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Zimbabwe Opposition Celebrates Fifth Anniversary  - 2004-09-13


It has been five years since the launch of Zimbabwe's opposition party, the Movement for Democratic Change. Party leader Morgan Tsvangirai says the period has been marked by increased state repression.

When the Movement for Democratic Change was formed in September 1999 it was the first national, mass-based party to emerge since independence in 1980. The ruling Zanu PF held more than 90 percent of the seats in parliament before the last general election in 2000.

The MDC came close to winning a majority.

MDC President Morgan Tsvangirai said the trade unions and other social movements out of which his party emerged were at first not prepared for ever increasing repression.

"There was a degree of euphoria and sometimes naive euphoria, about what was going to take place," Mr. Tsvangirai says. "We did not expect the level of violence, we did not expect that the state, and Mugabe in particular, would be determined to hang on in spite of national and international opinion. We were very confident that change was inevitable. But I think the reality has shown that Mugabe was determined to defy all the odds and hang in."

Months after the MDC was launched it defeated a ruling ZANU-PF referendum and two weeks later Mr. Mugabe sent his supporters to take over white-owned farms. Africa criticized the MDC for what it saw as an alliance with whites who owned too much land.

"Africa is very sensitive to white on black oppression naturally, we understand that," Mr. Tsvangirai says. "But the perception created that white farmers, because again connect to the land issue, supported the MDC, yes, it did hurt because people could not distinguish this was not a land crisis but a crisis of governance. They could not accept the reality that ZANU-PF had misruled, declared war against its own people, that there were serious violations of human rights. They would rather believe it was white farmers who were trying to reverse a genuine land-reform program to resolve the historical dispute on land ownership, injustice on land ownership, so yes, to some extent that perception created some problems for MDC."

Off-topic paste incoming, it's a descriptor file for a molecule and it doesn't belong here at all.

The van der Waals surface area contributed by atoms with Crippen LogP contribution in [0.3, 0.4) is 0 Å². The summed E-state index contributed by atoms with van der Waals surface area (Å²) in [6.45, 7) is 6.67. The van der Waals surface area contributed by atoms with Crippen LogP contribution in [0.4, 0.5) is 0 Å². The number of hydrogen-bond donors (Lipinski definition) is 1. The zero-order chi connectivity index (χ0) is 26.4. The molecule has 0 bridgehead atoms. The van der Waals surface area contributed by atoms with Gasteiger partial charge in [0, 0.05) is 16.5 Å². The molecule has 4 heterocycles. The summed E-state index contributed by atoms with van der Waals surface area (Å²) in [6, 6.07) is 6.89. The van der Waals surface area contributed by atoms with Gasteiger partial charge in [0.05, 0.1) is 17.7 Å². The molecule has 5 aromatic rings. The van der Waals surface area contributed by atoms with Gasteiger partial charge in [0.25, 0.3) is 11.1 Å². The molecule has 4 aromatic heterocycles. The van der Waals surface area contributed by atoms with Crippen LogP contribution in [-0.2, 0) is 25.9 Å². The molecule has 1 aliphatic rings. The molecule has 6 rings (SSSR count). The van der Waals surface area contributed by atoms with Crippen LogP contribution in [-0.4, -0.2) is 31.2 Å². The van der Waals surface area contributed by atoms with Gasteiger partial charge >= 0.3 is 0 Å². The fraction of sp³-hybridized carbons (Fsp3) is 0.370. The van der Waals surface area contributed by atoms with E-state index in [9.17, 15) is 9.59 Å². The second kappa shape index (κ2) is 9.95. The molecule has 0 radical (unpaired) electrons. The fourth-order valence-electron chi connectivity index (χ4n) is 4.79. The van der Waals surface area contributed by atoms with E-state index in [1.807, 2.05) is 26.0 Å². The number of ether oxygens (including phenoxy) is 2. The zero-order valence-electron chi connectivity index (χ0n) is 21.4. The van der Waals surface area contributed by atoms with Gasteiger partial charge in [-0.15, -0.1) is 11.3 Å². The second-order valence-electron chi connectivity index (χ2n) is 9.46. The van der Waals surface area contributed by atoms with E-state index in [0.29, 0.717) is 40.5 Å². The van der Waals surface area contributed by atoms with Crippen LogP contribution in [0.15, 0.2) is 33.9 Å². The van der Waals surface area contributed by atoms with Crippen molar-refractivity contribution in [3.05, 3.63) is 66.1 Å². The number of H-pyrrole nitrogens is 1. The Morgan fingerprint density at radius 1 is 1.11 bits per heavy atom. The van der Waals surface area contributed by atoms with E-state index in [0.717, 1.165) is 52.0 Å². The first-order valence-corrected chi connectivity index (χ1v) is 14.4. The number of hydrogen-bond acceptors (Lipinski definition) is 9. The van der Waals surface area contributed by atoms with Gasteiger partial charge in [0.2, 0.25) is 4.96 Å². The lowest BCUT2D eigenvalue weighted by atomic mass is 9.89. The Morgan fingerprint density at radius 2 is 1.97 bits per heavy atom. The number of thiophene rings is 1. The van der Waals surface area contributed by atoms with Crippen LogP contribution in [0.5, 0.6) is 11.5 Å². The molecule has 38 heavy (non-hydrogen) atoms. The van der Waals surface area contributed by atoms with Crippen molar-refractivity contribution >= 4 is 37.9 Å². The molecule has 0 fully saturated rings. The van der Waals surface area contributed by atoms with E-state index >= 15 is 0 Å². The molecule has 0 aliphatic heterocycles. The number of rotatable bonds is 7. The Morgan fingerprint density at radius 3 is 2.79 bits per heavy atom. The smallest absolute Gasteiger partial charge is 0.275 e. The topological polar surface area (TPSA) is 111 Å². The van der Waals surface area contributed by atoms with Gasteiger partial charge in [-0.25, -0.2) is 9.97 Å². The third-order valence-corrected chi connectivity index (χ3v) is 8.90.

Another criticism of the MDC is it took its message first to the west, and only later to Africa.

"As an opposition party, we were not accepted in official circles, so we went to the people who would listen to our cause, would understand where we were coming from and will genuinely take some interest," Mr. Tsvangirai says. "Eventually we knew that we would have to return to the African continent, which has succeeded. I have been [to] West Africa, to southern Africa. So the question is do you start off in hostile areas, or start off in acceptable areas and then work from there backwards."

Last month the cash strapped MDC, suspended participation in all elections until Mr. Mugabe reforms laws in accordance with principles he endorsed at a recent regional summit in Mauritius.

Mr. Tsvangirai says that despite violence and continuing arrests of its leaders, the MDC has matured from being a protest movement to a political party He said the MDC would take part in the general election next March if Mr. Mugabe complies with the regional norms and standards for free and fair elections.

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